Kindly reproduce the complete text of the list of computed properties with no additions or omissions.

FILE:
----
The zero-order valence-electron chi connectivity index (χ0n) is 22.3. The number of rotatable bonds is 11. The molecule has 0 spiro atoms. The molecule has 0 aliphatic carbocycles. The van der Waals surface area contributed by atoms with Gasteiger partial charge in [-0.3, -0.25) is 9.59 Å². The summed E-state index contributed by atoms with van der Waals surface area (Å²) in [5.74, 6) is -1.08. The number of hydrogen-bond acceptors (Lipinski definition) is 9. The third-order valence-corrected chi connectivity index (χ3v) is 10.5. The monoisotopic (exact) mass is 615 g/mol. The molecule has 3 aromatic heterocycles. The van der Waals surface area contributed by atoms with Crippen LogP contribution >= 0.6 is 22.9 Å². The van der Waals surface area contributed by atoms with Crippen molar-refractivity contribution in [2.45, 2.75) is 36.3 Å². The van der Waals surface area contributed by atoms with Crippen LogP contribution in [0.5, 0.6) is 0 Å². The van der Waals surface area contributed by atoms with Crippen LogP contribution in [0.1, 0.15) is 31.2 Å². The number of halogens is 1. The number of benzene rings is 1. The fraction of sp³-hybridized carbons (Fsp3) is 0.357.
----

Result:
The zero-order valence-electron chi connectivity index (χ0n) is 22.3. The number of rotatable bonds is 11. The molecule has 0 spiro atoms. The molecule has 0 aliphatic carbocycles. The van der Waals surface area contributed by atoms with Gasteiger partial charge in [-0.3, -0.25) is 9.59 Å². The summed E-state index contributed by atoms with van der Waals surface area (Å²) in [5.74, 6) is -1.08. The number of hydrogen-bond acceptors (Lipinski definition) is 9. The third-order valence-corrected chi connectivity index (χ3v) is 10.5. The monoisotopic (exact) mass is 615 g/mol. The molecule has 3 aromatic heterocycles. The van der Waals surface area contributed by atoms with Crippen LogP contribution >= 0.6 is 22.9 Å². The van der Waals surface area contributed by atoms with Crippen molar-refractivity contribution in [2.45, 2.75) is 36.3 Å². The van der Waals surface area contributed by atoms with Crippen LogP contribution in [0.5, 0.6) is 0 Å². The van der Waals surface area contributed by atoms with Crippen LogP contribution in [0.1, 0.15) is 31.2 Å². The number of halogens is 1. The number of benzene rings is 1. The fraction of sp³-hybridized carbons (Fsp3) is 0.357.